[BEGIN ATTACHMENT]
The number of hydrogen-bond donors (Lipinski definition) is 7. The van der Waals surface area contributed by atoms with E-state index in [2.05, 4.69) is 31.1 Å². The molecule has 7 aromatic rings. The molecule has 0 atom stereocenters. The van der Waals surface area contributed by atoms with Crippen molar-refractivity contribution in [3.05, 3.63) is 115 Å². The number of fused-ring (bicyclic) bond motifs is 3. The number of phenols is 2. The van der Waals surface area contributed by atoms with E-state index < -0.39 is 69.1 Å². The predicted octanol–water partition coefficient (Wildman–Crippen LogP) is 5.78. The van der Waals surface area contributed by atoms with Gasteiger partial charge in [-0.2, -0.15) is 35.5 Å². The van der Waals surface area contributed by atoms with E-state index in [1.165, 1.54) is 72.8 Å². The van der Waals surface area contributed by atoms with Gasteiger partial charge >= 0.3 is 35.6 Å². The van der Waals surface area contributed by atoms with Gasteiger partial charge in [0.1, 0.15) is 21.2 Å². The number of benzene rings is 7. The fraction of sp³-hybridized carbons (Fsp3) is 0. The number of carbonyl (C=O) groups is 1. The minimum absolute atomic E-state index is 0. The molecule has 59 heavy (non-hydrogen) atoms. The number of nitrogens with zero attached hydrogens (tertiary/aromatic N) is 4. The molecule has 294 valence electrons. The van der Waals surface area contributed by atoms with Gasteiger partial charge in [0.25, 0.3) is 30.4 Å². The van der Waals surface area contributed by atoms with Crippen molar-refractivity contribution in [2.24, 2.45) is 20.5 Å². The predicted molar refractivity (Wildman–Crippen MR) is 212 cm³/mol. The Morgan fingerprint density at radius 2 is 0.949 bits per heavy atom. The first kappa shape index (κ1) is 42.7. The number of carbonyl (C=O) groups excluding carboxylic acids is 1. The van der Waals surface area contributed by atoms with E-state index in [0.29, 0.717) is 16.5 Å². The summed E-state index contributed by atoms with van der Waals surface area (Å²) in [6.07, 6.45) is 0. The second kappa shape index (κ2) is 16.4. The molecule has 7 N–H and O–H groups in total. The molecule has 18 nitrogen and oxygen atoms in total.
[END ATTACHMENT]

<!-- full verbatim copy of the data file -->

The number of hydrogen-bond donors (Lipinski definition) is 7. The van der Waals surface area contributed by atoms with E-state index in [2.05, 4.69) is 31.1 Å². The molecule has 7 aromatic rings. The molecule has 0 atom stereocenters. The van der Waals surface area contributed by atoms with Crippen molar-refractivity contribution in [3.05, 3.63) is 115 Å². The number of fused-ring (bicyclic) bond motifs is 3. The number of phenols is 2. The van der Waals surface area contributed by atoms with E-state index < -0.39 is 69.1 Å². The predicted octanol–water partition coefficient (Wildman–Crippen LogP) is 5.78. The van der Waals surface area contributed by atoms with Gasteiger partial charge in [-0.2, -0.15) is 35.5 Å². The van der Waals surface area contributed by atoms with E-state index in [1.165, 1.54) is 72.8 Å². The van der Waals surface area contributed by atoms with Gasteiger partial charge >= 0.3 is 35.6 Å². The van der Waals surface area contributed by atoms with Gasteiger partial charge in [0.1, 0.15) is 21.2 Å². The number of benzene rings is 7. The fraction of sp³-hybridized carbons (Fsp3) is 0. The number of carbonyl (C=O) groups is 1. The minimum absolute atomic E-state index is 0. The molecule has 59 heavy (non-hydrogen) atoms. The number of nitrogens with zero attached hydrogens (tertiary/aromatic N) is 4. The molecule has 294 valence electrons. The van der Waals surface area contributed by atoms with Gasteiger partial charge in [0.25, 0.3) is 30.4 Å². The van der Waals surface area contributed by atoms with Crippen molar-refractivity contribution in [2.24, 2.45) is 20.5 Å². The predicted molar refractivity (Wildman–Crippen MR) is 212 cm³/mol. The Morgan fingerprint density at radius 2 is 0.949 bits per heavy atom. The first kappa shape index (κ1) is 42.7. The number of carbonyl (C=O) groups excluding carboxylic acids is 1. The van der Waals surface area contributed by atoms with E-state index in [0.29, 0.717) is 16.5 Å². The summed E-state index contributed by atoms with van der Waals surface area (Å²) in [6.07, 6.45) is 0. The second kappa shape index (κ2) is 16.4. The molecule has 7 N–H and O–H groups in total. The molecule has 18 nitrogen and oxygen atoms in total.